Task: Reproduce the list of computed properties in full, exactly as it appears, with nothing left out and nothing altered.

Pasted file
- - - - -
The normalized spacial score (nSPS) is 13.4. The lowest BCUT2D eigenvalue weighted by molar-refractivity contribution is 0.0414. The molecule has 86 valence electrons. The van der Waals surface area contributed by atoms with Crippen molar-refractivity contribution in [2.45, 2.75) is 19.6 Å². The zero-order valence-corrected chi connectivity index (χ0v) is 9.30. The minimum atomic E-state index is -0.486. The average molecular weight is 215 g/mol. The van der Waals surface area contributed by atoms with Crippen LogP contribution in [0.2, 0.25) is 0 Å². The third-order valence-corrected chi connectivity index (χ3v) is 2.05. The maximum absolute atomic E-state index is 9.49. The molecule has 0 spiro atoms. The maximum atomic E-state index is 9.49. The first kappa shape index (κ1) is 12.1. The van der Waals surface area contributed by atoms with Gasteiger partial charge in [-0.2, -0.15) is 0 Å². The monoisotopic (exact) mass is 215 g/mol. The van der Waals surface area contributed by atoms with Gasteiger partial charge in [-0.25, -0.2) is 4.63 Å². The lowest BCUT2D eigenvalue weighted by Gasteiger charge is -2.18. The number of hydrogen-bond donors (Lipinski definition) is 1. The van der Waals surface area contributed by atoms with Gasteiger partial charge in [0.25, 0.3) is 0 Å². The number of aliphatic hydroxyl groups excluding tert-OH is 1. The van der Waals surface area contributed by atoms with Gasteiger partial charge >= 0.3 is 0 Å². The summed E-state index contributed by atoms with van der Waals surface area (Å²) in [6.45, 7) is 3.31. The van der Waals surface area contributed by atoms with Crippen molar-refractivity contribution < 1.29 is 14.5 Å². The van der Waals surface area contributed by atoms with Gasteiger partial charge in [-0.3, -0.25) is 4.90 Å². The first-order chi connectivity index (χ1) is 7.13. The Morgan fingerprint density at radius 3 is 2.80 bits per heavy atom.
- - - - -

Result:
The normalized spacial score (nSPS) is 13.4. The lowest BCUT2D eigenvalue weighted by molar-refractivity contribution is 0.0414. The molecule has 86 valence electrons. The van der Waals surface area contributed by atoms with Crippen molar-refractivity contribution in [2.45, 2.75) is 19.6 Å². The zero-order valence-corrected chi connectivity index (χ0v) is 9.30. The minimum atomic E-state index is -0.486. The average molecular weight is 215 g/mol. The van der Waals surface area contributed by atoms with Crippen LogP contribution in [0.2, 0.25) is 0 Å². The third-order valence-corrected chi connectivity index (χ3v) is 2.05. The maximum absolute atomic E-state index is 9.49. The molecule has 0 spiro atoms. The maximum atomic E-state index is 9.49. The first kappa shape index (κ1) is 12.1. The van der Waals surface area contributed by atoms with Gasteiger partial charge in [-0.2, -0.15) is 0 Å². The monoisotopic (exact) mass is 215 g/mol. The van der Waals surface area contributed by atoms with Gasteiger partial charge in [-0.25, -0.2) is 4.63 Å². The lowest BCUT2D eigenvalue weighted by Gasteiger charge is -2.18. The number of hydrogen-bond donors (Lipinski definition) is 1. The van der Waals surface area contributed by atoms with Gasteiger partial charge in [0.25, 0.3) is 0 Å². The number of aliphatic hydroxyl groups excluding tert-OH is 1. The van der Waals surface area contributed by atoms with Gasteiger partial charge >= 0.3 is 0 Å². The summed E-state index contributed by atoms with van der Waals surface area (Å²) in [6.45, 7) is 3.31. The van der Waals surface area contributed by atoms with Crippen molar-refractivity contribution < 1.29 is 14.5 Å². The van der Waals surface area contributed by atoms with Gasteiger partial charge in [-0.3, -0.25) is 4.90 Å². The first-order chi connectivity index (χ1) is 7.13. The Morgan fingerprint density at radius 3 is 2.80 bits per heavy atom.